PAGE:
Friday, December 20, 2013

A Muse on Pajamas and Finishing Up Housecleaning for Christmas

Image Courtesy of [photostock]/

Whether your favorite mode of dressing around the house is pajamas or nightgowns, I think it would be safe to say most of us are fans of lounge-wear.  However, I have been musing on whether that is the most appropriate wear when we really want to get things done around the house.  Be assured, I am not going to fuss about people wearing pajamas to do housework.  If I did that, I would be giving myself a D in the appropriate costume for cleaning my house.

Are you wondering what brought this on?  It was the news on television. I was listening to two women commentators talk about wearing pajamas -- big news--right?   The anchor said she would be wearing them there if she could, and all of a sudden, I realized that I would not want to wear pajamas all the time.

Today, I had on my pj's until 2:00 PM.  I did not feel like cleaning, and I needed a boost.  What was my boost?  Getting dressed was just the thing to get me going.  I feel more in control of my household and my energy level.
I know it sounds merely psychological.  But, there is nothing wrong with a psychological boost when you need it.  

All I need now are some bright lights and some Christmas music;  and, I am ready to go.  Deck the halls with boughs of holly.  FA, la, la, la, la, la, la...

P.S.  Merry Christmas.  I thought your kids and grandkids might enjoy these songs too.  I did.  

I almost forgot to tell you, I look forward to putting on my pajamas tonight after a warm shower.  That is one of the ultimate comforts -- warm, soft pajamas on a cold night.

Thursday, December 19, 2013

When Christmas Is Only Six Days Away

Image Courtesy of [David Castillo]
Last October and November, you may have felt like getting ready for Christmas was under control. Maybe, you still do;  however, many of you may feel like life and illness are spinning out of control.  

What do you do if you know you are already getting overtired, as well as suffering from sensory overload from too many Christmas parties or too much shopping.  Here are some suggestions for getting through the holidays and still enjoying them.  Just pick and choose what will work for you in your situation. 

 A Reminder:  You all are in different stages of illness and recovery.  Many of you have overlapping illnesses, and this has a huge impact on what you are able to do.  There are some people reading this who cannot figure out why they feel good one day and horrible the next.  Furthermore, FM and CFS/ME are not the only illnesses that drain energy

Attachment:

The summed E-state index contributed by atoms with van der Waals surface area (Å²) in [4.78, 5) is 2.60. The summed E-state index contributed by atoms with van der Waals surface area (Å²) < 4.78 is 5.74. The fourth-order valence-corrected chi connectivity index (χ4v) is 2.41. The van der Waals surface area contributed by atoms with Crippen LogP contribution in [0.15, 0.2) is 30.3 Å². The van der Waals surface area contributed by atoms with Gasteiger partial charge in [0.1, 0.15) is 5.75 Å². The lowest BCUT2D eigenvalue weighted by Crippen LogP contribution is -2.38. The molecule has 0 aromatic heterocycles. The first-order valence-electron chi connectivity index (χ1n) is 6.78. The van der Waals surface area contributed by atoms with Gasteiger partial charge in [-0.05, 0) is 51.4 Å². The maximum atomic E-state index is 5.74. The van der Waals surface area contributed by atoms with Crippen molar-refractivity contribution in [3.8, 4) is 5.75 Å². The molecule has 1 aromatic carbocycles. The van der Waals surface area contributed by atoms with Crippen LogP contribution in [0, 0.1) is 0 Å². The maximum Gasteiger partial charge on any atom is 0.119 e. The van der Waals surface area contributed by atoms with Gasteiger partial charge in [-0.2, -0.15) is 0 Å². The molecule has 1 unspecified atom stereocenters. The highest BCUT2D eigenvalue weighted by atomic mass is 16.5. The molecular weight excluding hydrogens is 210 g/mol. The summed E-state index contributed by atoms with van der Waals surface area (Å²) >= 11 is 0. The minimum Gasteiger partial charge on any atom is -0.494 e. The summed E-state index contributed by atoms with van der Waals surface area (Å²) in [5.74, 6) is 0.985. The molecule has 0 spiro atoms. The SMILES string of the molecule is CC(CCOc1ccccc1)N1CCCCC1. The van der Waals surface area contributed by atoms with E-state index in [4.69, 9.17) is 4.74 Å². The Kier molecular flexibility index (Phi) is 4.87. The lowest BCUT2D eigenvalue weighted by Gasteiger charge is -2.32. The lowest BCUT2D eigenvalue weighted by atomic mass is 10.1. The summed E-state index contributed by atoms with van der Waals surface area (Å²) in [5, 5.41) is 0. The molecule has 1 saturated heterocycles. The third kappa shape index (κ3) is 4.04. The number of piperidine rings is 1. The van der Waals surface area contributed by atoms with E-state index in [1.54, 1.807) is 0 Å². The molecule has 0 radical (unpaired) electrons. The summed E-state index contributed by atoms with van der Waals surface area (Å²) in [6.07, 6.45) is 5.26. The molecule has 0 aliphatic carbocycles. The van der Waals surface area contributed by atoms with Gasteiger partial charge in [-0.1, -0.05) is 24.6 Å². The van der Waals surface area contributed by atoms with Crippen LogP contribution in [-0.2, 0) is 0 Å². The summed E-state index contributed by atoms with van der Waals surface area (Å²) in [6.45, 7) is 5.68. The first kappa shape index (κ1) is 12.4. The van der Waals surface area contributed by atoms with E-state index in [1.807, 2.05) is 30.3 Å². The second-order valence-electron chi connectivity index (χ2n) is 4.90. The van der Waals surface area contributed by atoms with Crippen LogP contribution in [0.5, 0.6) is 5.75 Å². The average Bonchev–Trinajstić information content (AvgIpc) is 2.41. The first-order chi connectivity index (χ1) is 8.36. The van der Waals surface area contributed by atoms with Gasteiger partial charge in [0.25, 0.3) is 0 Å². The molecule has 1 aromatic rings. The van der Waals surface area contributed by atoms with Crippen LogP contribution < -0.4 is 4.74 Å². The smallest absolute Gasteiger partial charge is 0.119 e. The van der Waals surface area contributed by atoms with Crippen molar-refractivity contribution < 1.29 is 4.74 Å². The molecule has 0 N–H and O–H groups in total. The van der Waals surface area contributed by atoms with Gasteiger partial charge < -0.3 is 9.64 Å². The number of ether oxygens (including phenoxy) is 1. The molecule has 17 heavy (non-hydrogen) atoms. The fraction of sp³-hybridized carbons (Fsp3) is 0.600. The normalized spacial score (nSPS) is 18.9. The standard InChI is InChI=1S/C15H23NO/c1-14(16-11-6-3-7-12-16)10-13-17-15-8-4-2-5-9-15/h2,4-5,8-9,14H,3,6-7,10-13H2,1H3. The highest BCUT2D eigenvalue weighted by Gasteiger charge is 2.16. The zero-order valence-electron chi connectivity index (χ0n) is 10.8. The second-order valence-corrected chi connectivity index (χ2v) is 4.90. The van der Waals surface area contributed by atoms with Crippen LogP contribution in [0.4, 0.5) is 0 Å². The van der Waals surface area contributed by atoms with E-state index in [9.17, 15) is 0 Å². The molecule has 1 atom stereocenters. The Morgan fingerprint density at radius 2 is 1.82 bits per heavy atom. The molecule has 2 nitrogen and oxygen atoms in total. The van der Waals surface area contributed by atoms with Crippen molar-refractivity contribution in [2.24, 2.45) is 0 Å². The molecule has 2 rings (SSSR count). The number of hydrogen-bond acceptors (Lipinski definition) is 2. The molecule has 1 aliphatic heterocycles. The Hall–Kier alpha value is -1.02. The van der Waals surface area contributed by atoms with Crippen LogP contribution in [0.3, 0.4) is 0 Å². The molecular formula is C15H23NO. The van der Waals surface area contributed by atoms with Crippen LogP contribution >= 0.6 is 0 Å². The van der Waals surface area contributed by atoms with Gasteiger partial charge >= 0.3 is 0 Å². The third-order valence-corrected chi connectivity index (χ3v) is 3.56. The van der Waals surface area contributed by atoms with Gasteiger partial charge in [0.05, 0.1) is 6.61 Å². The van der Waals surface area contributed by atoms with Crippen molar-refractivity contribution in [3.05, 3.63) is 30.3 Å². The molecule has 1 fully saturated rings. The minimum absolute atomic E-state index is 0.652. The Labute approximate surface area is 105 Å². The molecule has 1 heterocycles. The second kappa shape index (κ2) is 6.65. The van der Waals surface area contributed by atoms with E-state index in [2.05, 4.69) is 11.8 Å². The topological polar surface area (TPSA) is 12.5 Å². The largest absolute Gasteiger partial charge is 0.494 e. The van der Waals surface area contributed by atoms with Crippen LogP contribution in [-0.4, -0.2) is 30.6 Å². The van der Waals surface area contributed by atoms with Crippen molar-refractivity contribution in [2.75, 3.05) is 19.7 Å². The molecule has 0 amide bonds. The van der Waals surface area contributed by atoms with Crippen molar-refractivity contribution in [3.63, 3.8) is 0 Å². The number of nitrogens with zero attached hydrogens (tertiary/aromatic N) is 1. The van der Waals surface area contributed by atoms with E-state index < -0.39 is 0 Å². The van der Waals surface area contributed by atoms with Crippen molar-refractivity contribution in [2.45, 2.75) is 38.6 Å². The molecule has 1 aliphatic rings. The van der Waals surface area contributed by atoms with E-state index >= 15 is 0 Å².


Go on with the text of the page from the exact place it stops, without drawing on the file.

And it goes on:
Here are ten ideas to keep you more relaxed through the holidays;  even though, Christmas is only six days away. 

  1. Remember to use your timer.  Do chores in increments of 5 to 15 minutes.
  2. Rest frequently.
  3. Remember "The Principle of Three."  Your daily to-do list of things you want to get done should consist of three things.
  4. Haven't decorated yet?  Keep decorations light.
  5. You haven't had the energy to send out Christmas cards.  That's OK. Send the have to's:  close relatives, best friends and your boss.  You still want to connect to more friends?  Don't forget Facebook.  You can wish them a "Merry Christmas."  online.  Send out a New Year's card or letter. It's okay to deviate from some of those man-made  traditions.  Or horrors of horrors  (Gasps are heard)  don't send out Christmas or New Year's greetings. 
  6. Shift your gift-giving mindset to remembering it really is the thought that counts.  
  7. If you wrap one or two gifts at a time, it is less tiring.  
  8. Gift bags are the easy way to package gifts for giving.
  9. Use short-cuts for food preparation.  Easy meals are a blessing this time of year.  Moreover, it is refreshing to eat simple food rather than eating too much rich food. 
  10. The single most important thing is to take some time to just breathe. Meditate on the meaning of Christmas.  Enjoy doing something that rests you.  Let God refresh your soul:  He will if you ask. 
Merry Christmas!

Finally, God bless you:  You are never far from my mind. 


*Snowman image courtesy of [Feelart]/

P.S.  I apologize for not having more posts.  I am having a hard time getting used to this keyboard and having such a sensitive mouse pad.  I delete things by accident.  My letters jump into the middle of other sensitives, and all I know is it must be user error.  Eventually, I may have to get an external keyboard and mouse so I can type at my usual rate of speed.

However, I am learning to use this computer in little tiny baby steps.  Tonight, I deleted my Libraries, because they did not work.  I kept getting this message it was safe to delete them.  I did.  Then, I restored them to default libraries.  It was so easy.  However, for days I have not known what to do, and I could not load my pictures for the blog.  So, like one of my grandsons says, I did it!  Yea! 

Saturday, December 7, 2013

A System for Filing Unpaid Bills

Bills!  Almost every adult gets them, and they have to be paid -- preferably, on time.  I hate to mention them this time of year, when some of you are already stressed out.  However, if you have a system, it will be easier to keep track of the bills that come in.

Bear in mind, I am not qualified to give any advice on how to manage your money;  however, I can give you suggestions  on organizing so you know when to pay the bills that come in.

Losing bills is something that often happens when you live in clutter.  Bills get lost in the pile of mail on a counter or a table.  Then, you move the pile and you forget you even had the bill.  Maybe your focus is not the best, because you are fighting brain fog.  Or, bills may set off anxiety attacks, because you are living on the edge of depression.